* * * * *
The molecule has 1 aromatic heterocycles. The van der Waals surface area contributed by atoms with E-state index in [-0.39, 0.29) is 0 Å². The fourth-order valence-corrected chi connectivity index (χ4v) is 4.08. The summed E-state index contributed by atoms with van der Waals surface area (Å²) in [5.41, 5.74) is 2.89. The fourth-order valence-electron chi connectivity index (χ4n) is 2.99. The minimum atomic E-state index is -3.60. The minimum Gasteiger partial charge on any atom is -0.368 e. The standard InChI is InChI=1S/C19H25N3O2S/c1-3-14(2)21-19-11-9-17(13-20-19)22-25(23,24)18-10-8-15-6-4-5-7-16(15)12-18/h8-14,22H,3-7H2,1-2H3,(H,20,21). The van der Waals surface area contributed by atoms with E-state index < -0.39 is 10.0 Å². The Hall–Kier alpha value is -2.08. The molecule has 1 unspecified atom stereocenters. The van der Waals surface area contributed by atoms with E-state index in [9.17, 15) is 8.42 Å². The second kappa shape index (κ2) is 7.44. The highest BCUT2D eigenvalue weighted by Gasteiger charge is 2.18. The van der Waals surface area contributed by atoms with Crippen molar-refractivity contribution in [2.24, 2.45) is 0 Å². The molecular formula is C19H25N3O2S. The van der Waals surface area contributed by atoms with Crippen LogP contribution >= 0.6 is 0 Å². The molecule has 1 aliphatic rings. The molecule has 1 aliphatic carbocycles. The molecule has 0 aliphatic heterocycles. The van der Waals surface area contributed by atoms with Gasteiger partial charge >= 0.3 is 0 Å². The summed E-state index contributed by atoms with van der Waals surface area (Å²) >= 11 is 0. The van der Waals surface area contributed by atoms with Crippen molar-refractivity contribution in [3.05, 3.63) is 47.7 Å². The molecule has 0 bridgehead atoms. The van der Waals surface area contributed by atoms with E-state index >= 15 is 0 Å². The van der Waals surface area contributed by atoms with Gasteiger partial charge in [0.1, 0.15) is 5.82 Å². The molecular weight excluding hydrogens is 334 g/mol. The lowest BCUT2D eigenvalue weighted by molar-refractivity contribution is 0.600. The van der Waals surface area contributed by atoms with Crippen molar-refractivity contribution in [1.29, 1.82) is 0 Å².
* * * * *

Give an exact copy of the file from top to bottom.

The molecule has 1 aromatic heterocycles. The van der Waals surface area contributed by atoms with E-state index in [-0.39, 0.29) is 0 Å². The fourth-order valence-corrected chi connectivity index (χ4v) is 4.08. The summed E-state index contributed by atoms with van der Waals surface area (Å²) in [5.41, 5.74) is 2.89. The fourth-order valence-electron chi connectivity index (χ4n) is 2.99. The minimum atomic E-state index is -3.60. The minimum Gasteiger partial charge on any atom is -0.368 e. The standard InChI is InChI=1S/C19H25N3O2S/c1-3-14(2)21-19-11-9-17(13-20-19)22-25(23,24)18-10-8-15-6-4-5-7-16(15)12-18/h8-14,22H,3-7H2,1-2H3,(H,20,21). The van der Waals surface area contributed by atoms with E-state index < -0.39 is 10.0 Å². The Hall–Kier alpha value is -2.08. The molecule has 1 unspecified atom stereocenters. The van der Waals surface area contributed by atoms with E-state index in [9.17, 15) is 8.42 Å². The second kappa shape index (κ2) is 7.44. The highest BCUT2D eigenvalue weighted by Gasteiger charge is 2.18. The van der Waals surface area contributed by atoms with Crippen molar-refractivity contribution in [2.24, 2.45) is 0 Å². The molecular formula is C19H25N3O2S. The van der Waals surface area contributed by atoms with Crippen LogP contribution >= 0.6 is 0 Å². The molecule has 1 aliphatic rings. The molecule has 1 aliphatic carbocycles. The molecule has 0 aliphatic heterocycles. The van der Waals surface area contributed by atoms with Gasteiger partial charge >= 0.3 is 0 Å². The summed E-state index contributed by atoms with van der Waals surface area (Å²) >= 11 is 0. The van der Waals surface area contributed by atoms with Crippen molar-refractivity contribution in [3.05, 3.63) is 47.7 Å². The molecule has 0 bridgehead atoms. The van der Waals surface area contributed by atoms with E-state index >= 15 is 0 Å². The van der Waals surface area contributed by atoms with Gasteiger partial charge in [0.1, 0.15) is 5.82 Å². The molecular weight excluding hydrogens is 334 g/mol. The lowest BCUT2D eigenvalue weighted by molar-refractivity contribution is 0.600. The van der Waals surface area contributed by atoms with Crippen molar-refractivity contribution in [1.29, 1.82) is 0 Å².